Taipei, Nov. 7 (CNA) Taiwan People’s Party (TPP) presidential nominee Ko Wen-je (柯文哲) said Tuesday that the “only” hurdle to a prospective joint ticket with rival Hou Yu-ih (侯友宜) of the Kuomintang (KMT) was deciding who has top billing.
Speaking to the press in Taipei on Tuesday, Ko, a former mayor of Taipei, said he was “optimistic” about hashing out an electoral pact with the KMT — despite the continued impasse between the two parties over candidate selection.
Ko has previously said he will “insist” on deciding the order of any prospective ticket by public poll without giving equal weighting to a cross-party vote among legislative candidates as favored by the KMT.
While the KMT has not rejected Ko’s proposal outright, it was described by the main opposition party’s Chairman Eric Chu (朱立倫) as “statistically meaningless.”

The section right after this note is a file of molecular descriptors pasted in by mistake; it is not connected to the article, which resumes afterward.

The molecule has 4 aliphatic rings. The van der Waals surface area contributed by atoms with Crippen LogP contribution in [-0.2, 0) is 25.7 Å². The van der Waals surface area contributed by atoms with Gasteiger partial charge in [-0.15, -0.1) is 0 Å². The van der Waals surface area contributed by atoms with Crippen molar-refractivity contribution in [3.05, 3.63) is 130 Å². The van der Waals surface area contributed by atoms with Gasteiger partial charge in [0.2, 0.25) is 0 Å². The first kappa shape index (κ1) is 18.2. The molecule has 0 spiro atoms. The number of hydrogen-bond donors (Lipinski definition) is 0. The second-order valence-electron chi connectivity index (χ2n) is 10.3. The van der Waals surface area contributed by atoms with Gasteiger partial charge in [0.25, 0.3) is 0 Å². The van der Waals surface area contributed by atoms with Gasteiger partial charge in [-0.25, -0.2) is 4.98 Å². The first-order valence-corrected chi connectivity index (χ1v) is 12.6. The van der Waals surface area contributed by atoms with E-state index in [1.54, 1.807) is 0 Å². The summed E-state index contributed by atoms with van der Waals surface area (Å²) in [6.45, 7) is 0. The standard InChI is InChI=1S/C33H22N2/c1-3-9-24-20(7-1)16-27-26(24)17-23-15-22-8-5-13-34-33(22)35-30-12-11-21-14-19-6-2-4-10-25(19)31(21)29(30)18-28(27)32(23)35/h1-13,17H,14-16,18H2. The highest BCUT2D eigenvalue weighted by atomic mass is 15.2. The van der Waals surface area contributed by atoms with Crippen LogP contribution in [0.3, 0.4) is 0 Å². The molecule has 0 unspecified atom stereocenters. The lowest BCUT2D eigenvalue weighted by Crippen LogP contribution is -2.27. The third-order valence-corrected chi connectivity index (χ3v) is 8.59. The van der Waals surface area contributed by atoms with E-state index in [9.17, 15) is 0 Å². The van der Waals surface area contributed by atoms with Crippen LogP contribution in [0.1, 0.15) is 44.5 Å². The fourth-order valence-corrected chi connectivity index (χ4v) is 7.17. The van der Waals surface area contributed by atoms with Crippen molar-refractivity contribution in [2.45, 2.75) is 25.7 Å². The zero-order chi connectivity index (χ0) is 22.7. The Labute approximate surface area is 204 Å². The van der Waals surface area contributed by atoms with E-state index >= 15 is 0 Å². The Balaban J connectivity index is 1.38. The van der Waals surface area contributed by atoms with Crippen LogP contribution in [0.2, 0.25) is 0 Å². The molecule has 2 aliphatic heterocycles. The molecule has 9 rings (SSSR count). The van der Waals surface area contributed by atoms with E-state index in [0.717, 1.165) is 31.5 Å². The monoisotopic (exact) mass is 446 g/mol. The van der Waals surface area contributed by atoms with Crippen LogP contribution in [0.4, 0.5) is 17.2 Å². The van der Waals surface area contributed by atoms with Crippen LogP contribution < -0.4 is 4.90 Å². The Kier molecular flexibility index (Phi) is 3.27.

The KMT and the TPP are working to hash out an electoral pact for the Jan. 13 presidential election to challenge Vice President Lai Ching-te (賴清德), the Democratic Progressive Party’s presidential nominee, who polls predict will win a plurality in any three-way race.
With no apparent resolution in sight following weeks of Groundhog Day-esque speculation, Ko remained vague when asked about the cross-party courtship Tuesday, stating only that any joint ticket would have to have “the highest likelihood of winning.”
Striking a similarly noncommittal tone, Hou said that the most significant consensus between the KMT and the TPP was to assemble the strongest joint ticket.
Asked about KMT rank-and-file discontent as well as rumors that the KMT’s losing 2020 presidential candidate Han Kuo-yu (韓國瑜) will be enlisted as his running mate, Hou said only that he and Han will work closely together.
Meanwhile, on Monday, KMT legislative caucus leader Tseng Ming-chung (曾銘宗) said that while the party was committed to an alliance with the TPP, it would “prepare for the worst.”
Candidates for Taiwan’s 2024 presidential election must formally register their candidacies between Nov. 20 and 24, and are forbidden from campaigning for other candidates once officially on the ballot.
(By Yeh Chen, Wang Chen-chung, Kuo Chien-shen and Chung Yu-chen)